Murderball - or quad rugby as is more delicately, officially known - involves teams of quadriplegic menin souped-up wheelchairs ramming the hell out of each other on a basketball court. This docuimentary follows the US and Canada as they prepare for Athens 2004, appraising disabled life in frank style.
With alarming disregard for their remaining functioning limbs, wheelchair-bound quadriplegics smash into each other at high velocity in the opening of this kinetic documentary about a little-known sport and the men who play it.
Propelled with the drive of a sports flick, Murderball largely focuses on the bitter rivalry of two men: the US quad-rugby team’s current star player, and his predecessor now coaching arch-rivals Canada. But the real fascination lies in the eye-opening examination of life in a chair. As the film strips away the layers of delicacy with which the able-bodied treat the disabled (even the practicalities of sex are discussed at length), a mirror is held up to our preconceptions about the physically impaired. Yet perhaps the most amazing discovery is that despite their traumatic external transformations, these guys seem unchanged internally: they were flag-waving, all-American, ultra-competitive jocks before, and they remain so after.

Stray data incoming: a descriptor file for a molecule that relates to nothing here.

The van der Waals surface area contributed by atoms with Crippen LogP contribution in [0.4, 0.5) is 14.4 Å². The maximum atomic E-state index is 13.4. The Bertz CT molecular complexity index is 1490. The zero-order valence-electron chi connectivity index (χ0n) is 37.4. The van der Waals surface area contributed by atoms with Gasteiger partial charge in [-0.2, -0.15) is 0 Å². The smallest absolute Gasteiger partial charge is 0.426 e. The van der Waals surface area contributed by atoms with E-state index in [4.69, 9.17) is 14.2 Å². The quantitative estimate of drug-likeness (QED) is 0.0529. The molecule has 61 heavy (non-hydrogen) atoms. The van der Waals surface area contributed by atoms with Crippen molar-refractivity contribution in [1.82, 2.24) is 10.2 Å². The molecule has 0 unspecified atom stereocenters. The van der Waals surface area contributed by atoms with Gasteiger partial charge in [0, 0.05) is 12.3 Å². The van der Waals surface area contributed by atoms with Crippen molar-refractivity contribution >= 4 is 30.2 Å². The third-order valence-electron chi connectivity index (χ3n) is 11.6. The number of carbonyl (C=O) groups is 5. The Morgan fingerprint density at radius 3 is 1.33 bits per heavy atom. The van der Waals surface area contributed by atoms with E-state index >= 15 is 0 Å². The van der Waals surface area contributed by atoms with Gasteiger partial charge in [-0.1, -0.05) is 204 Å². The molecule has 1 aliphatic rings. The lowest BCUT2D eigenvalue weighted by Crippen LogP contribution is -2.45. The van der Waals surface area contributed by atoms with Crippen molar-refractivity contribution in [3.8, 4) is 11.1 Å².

There are faults in construction, with fascinating strands never fully explored. But no structural failures can dampen the impact of witnessing the spirit and joie de vivre of these people to whom disability is their making, not breaking. When the credits roll, one’s own petty concerns don’t quite have the same ring.
A leftfield sports documentary that’s as insightful and thought-provoking as it is fast and furious.
Reviewed by Steve O'Hagan